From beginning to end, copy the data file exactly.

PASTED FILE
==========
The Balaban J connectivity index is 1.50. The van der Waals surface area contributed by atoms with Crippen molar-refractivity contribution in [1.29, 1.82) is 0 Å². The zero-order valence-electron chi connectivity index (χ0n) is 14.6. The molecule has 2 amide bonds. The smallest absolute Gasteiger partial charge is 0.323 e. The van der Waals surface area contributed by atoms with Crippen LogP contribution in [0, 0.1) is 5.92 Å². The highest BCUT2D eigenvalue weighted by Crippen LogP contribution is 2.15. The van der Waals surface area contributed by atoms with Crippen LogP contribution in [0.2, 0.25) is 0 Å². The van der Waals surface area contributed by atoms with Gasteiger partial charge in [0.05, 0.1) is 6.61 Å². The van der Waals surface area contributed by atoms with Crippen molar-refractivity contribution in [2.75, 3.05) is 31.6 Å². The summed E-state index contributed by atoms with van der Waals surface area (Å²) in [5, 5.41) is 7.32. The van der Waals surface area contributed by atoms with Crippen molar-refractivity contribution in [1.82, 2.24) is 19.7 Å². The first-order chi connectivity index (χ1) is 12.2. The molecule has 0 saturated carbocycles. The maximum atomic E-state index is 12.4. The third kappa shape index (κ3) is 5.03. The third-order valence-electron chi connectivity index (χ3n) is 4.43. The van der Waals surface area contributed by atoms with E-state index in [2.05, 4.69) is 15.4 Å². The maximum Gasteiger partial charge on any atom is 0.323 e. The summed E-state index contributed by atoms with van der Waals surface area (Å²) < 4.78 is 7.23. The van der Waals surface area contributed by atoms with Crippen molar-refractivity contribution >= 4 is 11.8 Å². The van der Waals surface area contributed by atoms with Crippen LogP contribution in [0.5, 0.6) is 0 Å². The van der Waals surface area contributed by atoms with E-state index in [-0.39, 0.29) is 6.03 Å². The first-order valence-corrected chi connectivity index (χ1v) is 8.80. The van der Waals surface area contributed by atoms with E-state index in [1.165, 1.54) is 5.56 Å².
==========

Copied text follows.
The Balaban J connectivity index is 1.50. The van der Waals surface area contributed by atoms with Crippen molar-refractivity contribution in [1.29, 1.82) is 0 Å². The zero-order valence-electron chi connectivity index (χ0n) is 14.6. The molecule has 2 amide bonds. The smallest absolute Gasteiger partial charge is 0.323 e. The van der Waals surface area contributed by atoms with Crippen LogP contribution in [0, 0.1) is 5.92 Å². The highest BCUT2D eigenvalue weighted by Crippen LogP contribution is 2.15. The van der Waals surface area contributed by atoms with Crippen LogP contribution in [0.2, 0.25) is 0 Å². The van der Waals surface area contributed by atoms with Gasteiger partial charge in [0.05, 0.1) is 6.61 Å². The van der Waals surface area contributed by atoms with Crippen molar-refractivity contribution in [2.75, 3.05) is 31.6 Å². The summed E-state index contributed by atoms with van der Waals surface area (Å²) in [5, 5.41) is 7.32. The van der Waals surface area contributed by atoms with Crippen molar-refractivity contribution in [1.82, 2.24) is 19.7 Å². The first-order chi connectivity index (χ1) is 12.2. The molecule has 0 saturated carbocycles. The maximum atomic E-state index is 12.4. The third kappa shape index (κ3) is 5.03. The third-order valence-electron chi connectivity index (χ3n) is 4.43. The van der Waals surface area contributed by atoms with E-state index in [2.05, 4.69) is 15.4 Å². The maximum Gasteiger partial charge on any atom is 0.323 e. The summed E-state index contributed by atoms with van der Waals surface area (Å²) < 4.78 is 7.23. The van der Waals surface area contributed by atoms with Crippen molar-refractivity contribution >= 4 is 11.8 Å². The van der Waals surface area contributed by atoms with Crippen LogP contribution in [0.5, 0.6) is 0 Å². The van der Waals surface area contributed by atoms with E-state index in [-0.39, 0.29) is 6.03 Å². The first-order valence-corrected chi connectivity index (χ1v) is 8.80. The van der Waals surface area contributed by atoms with E-state index in [1.165, 1.54) is 5.56 Å².